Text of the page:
Posted on: May 12, 2019 | Written By: Doug Oster |
Gardening editor Doug Oster gets asked a lot of questions. A lot. And he doesn’t mind offering gardening advice. But rather than just limiting those answers to the person who asked, we thought it might be a good idea to share that wealth of knowledge with everybody.
There are three ways to send in your questions:
(The questions may be lightly edited for grammar/clarity/etc.)
Joanie: My daughter lives in Fort Mill, South Carolina. These were already planted in her yard when they bought their house. She has no idea what they are. They are beautiful and I hope you can help identify them.
Doug: Those are camellias, one of the most beautiful shrubs in the south. They are almost impossible to grow up here. There are some varieties that are bred for cold weather, but I’ve never known anyone to be able to grow them successfully in our climate.
Sherri: Can I still plant pea seeds now? Also can I do this in pots/containers?
Doug: It’s a little late for peas actually. They can’t stand hot weather and would be maturing in early summer. Think about planting them in early August for a fall harvest. Containers will work fine for them.
Janet: I thought you might be able to tell me why my lily of the valley patch is mostly leaves this year. I haven’t kept notes, but I think this has happened some other springs. Once in awhile I get myself in gear to use Holly-tone on it and all the acid-loving shrubs we have. I haven’t done that for a few years and certainly didn’t last spring. Do you think that might explain it? I grew up with vigorous lily of the valley beds nearby and don’t have a sense anything was done to keep them flourishing. Goutweed has mixed itself in with my lilies of the valley, and I have been lazy about getting it out.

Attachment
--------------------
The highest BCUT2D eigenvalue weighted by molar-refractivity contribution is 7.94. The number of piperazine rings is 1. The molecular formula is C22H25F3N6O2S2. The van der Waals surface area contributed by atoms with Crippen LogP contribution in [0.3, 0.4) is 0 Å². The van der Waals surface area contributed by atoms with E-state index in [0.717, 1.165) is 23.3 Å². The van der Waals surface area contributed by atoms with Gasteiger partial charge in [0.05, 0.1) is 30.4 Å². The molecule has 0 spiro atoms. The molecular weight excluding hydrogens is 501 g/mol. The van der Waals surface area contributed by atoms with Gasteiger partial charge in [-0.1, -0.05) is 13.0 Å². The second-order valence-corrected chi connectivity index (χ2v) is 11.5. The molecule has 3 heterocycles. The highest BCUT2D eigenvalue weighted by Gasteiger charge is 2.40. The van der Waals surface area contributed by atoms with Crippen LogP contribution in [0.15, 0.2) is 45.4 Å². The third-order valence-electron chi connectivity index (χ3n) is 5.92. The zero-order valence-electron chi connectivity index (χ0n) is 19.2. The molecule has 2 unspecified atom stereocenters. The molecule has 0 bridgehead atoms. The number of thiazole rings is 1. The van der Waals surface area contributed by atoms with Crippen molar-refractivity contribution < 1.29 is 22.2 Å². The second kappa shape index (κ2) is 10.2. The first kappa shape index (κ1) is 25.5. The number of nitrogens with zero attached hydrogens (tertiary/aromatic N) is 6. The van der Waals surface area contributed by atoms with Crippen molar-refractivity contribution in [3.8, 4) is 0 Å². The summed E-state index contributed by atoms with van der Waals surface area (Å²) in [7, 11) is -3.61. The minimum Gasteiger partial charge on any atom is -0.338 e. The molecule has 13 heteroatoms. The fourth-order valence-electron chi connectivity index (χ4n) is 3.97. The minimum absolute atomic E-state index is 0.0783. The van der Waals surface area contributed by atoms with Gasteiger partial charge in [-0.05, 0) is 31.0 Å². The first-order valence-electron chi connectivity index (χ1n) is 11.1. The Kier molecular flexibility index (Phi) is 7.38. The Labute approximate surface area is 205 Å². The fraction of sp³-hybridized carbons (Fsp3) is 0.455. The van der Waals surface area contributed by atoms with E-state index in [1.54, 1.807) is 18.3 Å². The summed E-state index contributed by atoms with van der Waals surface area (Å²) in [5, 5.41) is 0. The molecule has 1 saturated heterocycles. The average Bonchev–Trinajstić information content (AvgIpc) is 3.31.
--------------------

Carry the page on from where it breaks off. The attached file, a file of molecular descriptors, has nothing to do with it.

Any recommendations? I picked enough for a fragrant bouquet to carry around and sniff, but I had hoped for many times more flowers.
Doug: In most cases, lily of the valley is happy just about anywhere, but if they are not blooming, the plants need something they are not getting. If you’re up for it, try to remove as much of the goutweed as possible and I would use Flowertone, applying it now around the plants.
If it’s a big patch, I would also get in there and do some dividing, moving some of the plants into a new bed improved with compost. Those newly moved plants in better soil should bloom for you.
Ruth Ann: I have a weeping cherry tree that has roots above ground that are sprouting. Can I cut out that portion of root (little finger size) or just snip off leaves?
Doug: Those are called suckers and should just be trimmed down to the level of the roots. Don’t disturb the roots themselves. This is very common in many trees and nothing to worry about.
Doug Oster is manager and editor of Everybody Gardens with a passion for gardening and a love of sharing is experiences with other gardeners. You will also find Doug’s gardening contributions in the Tribune-Review each week. He’s an Emmy Award winning producer, television host and writer. Oster is co-host of The Organic Gardeners Radio show every Sunday morning at 7 a.m. on KDKA radio in Pittsburgh. Oster’s Outstanding Documentary Emmy was awarded for Gardens of Pennsylvania, a one hour special he conceived and produced for the PBS affiliate WQED. Doug appears every Thursday morning on KDKA-TV’s Pittsburgh Today live at 9 a.m. “Gardening is fun, he says, enjoy every day spent outside tending vegetables, flowers, shrubs and trees.”